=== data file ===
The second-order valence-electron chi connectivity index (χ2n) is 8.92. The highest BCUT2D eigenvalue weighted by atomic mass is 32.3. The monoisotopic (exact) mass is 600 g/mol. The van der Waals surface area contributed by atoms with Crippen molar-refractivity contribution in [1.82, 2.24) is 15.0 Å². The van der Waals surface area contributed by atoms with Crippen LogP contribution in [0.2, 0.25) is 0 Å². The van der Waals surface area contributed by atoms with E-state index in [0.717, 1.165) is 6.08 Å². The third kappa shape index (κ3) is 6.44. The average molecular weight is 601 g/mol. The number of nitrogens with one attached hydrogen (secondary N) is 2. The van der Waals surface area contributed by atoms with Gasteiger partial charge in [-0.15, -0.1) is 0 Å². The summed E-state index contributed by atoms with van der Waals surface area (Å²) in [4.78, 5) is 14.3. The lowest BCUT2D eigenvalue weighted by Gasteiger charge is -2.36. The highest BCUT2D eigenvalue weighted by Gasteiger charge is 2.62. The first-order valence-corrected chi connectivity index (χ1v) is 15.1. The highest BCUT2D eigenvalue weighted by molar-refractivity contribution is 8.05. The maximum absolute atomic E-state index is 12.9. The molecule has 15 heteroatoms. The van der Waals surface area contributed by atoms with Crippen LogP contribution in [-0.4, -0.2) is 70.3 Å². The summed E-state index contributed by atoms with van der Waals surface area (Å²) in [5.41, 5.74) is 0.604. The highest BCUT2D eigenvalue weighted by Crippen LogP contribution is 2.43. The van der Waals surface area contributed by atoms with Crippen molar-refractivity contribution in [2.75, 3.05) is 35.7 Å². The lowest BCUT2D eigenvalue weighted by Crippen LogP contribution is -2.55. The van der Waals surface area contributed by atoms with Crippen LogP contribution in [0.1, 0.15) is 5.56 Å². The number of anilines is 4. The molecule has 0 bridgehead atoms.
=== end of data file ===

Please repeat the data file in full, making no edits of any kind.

The second-order valence-electron chi connectivity index (χ2n) is 8.92. The highest BCUT2D eigenvalue weighted by atomic mass is 32.3. The monoisotopic (exact) mass is 600 g/mol. The van der Waals surface area contributed by atoms with Crippen molar-refractivity contribution in [1.82, 2.24) is 15.0 Å². The van der Waals surface area contributed by atoms with Crippen LogP contribution in [0.2, 0.25) is 0 Å². The van der Waals surface area contributed by atoms with E-state index in [0.717, 1.165) is 6.08 Å². The third kappa shape index (κ3) is 6.44. The average molecular weight is 601 g/mol. The number of nitrogens with one attached hydrogen (secondary N) is 2. The van der Waals surface area contributed by atoms with Gasteiger partial charge in [-0.15, -0.1) is 0 Å². The summed E-state index contributed by atoms with van der Waals surface area (Å²) in [4.78, 5) is 14.3. The lowest BCUT2D eigenvalue weighted by Gasteiger charge is -2.36. The highest BCUT2D eigenvalue weighted by Gasteiger charge is 2.62. The first-order valence-corrected chi connectivity index (χ1v) is 15.1. The highest BCUT2D eigenvalue weighted by molar-refractivity contribution is 8.05. The maximum absolute atomic E-state index is 12.9. The molecule has 15 heteroatoms. The van der Waals surface area contributed by atoms with Crippen LogP contribution in [-0.4, -0.2) is 70.3 Å². The summed E-state index contributed by atoms with van der Waals surface area (Å²) in [5.41, 5.74) is 0.604. The highest BCUT2D eigenvalue weighted by Crippen LogP contribution is 2.43. The van der Waals surface area contributed by atoms with Crippen molar-refractivity contribution in [2.75, 3.05) is 35.7 Å². The lowest BCUT2D eigenvalue weighted by Crippen LogP contribution is -2.55. The van der Waals surface area contributed by atoms with Crippen LogP contribution in [0.1, 0.15) is 5.56 Å². The number of anilines is 4. The molecule has 0 bridgehead atoms.